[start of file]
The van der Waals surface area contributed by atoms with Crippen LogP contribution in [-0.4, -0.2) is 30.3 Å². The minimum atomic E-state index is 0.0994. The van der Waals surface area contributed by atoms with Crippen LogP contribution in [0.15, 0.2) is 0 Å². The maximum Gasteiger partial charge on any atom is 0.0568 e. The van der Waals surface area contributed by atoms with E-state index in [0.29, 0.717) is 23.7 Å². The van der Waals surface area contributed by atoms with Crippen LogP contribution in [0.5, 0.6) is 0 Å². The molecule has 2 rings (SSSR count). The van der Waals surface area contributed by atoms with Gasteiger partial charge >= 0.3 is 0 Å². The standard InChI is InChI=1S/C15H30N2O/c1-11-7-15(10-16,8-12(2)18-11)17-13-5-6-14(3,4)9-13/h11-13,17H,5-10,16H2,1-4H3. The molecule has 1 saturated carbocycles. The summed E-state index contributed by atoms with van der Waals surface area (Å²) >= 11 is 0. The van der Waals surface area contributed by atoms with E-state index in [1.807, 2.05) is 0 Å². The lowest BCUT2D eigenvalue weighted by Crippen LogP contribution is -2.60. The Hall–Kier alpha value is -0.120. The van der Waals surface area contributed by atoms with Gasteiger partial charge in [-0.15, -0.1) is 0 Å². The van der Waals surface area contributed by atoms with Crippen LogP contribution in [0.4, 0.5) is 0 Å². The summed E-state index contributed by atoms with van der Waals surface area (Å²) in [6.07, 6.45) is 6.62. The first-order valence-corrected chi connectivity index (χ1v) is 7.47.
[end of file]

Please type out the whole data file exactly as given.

The van der Waals surface area contributed by atoms with Crippen LogP contribution in [-0.4, -0.2) is 30.3 Å². The minimum atomic E-state index is 0.0994. The van der Waals surface area contributed by atoms with Crippen LogP contribution in [0.15, 0.2) is 0 Å². The maximum Gasteiger partial charge on any atom is 0.0568 e. The van der Waals surface area contributed by atoms with E-state index in [0.29, 0.717) is 23.7 Å². The van der Waals surface area contributed by atoms with Crippen LogP contribution in [0.5, 0.6) is 0 Å². The molecule has 2 rings (SSSR count). The van der Waals surface area contributed by atoms with Gasteiger partial charge >= 0.3 is 0 Å². The standard InChI is InChI=1S/C15H30N2O/c1-11-7-15(10-16,8-12(2)18-11)17-13-5-6-14(3,4)9-13/h11-13,17H,5-10,16H2,1-4H3. The molecule has 1 saturated carbocycles. The summed E-state index contributed by atoms with van der Waals surface area (Å²) >= 11 is 0. The van der Waals surface area contributed by atoms with E-state index in [1.807, 2.05) is 0 Å². The lowest BCUT2D eigenvalue weighted by Crippen LogP contribution is -2.60. The Hall–Kier alpha value is -0.120. The van der Waals surface area contributed by atoms with Gasteiger partial charge in [-0.15, -0.1) is 0 Å². The van der Waals surface area contributed by atoms with Crippen LogP contribution in [0.4, 0.5) is 0 Å². The summed E-state index contributed by atoms with van der Waals surface area (Å²) in [6.07, 6.45) is 6.62. The first-order valence-corrected chi connectivity index (χ1v) is 7.47.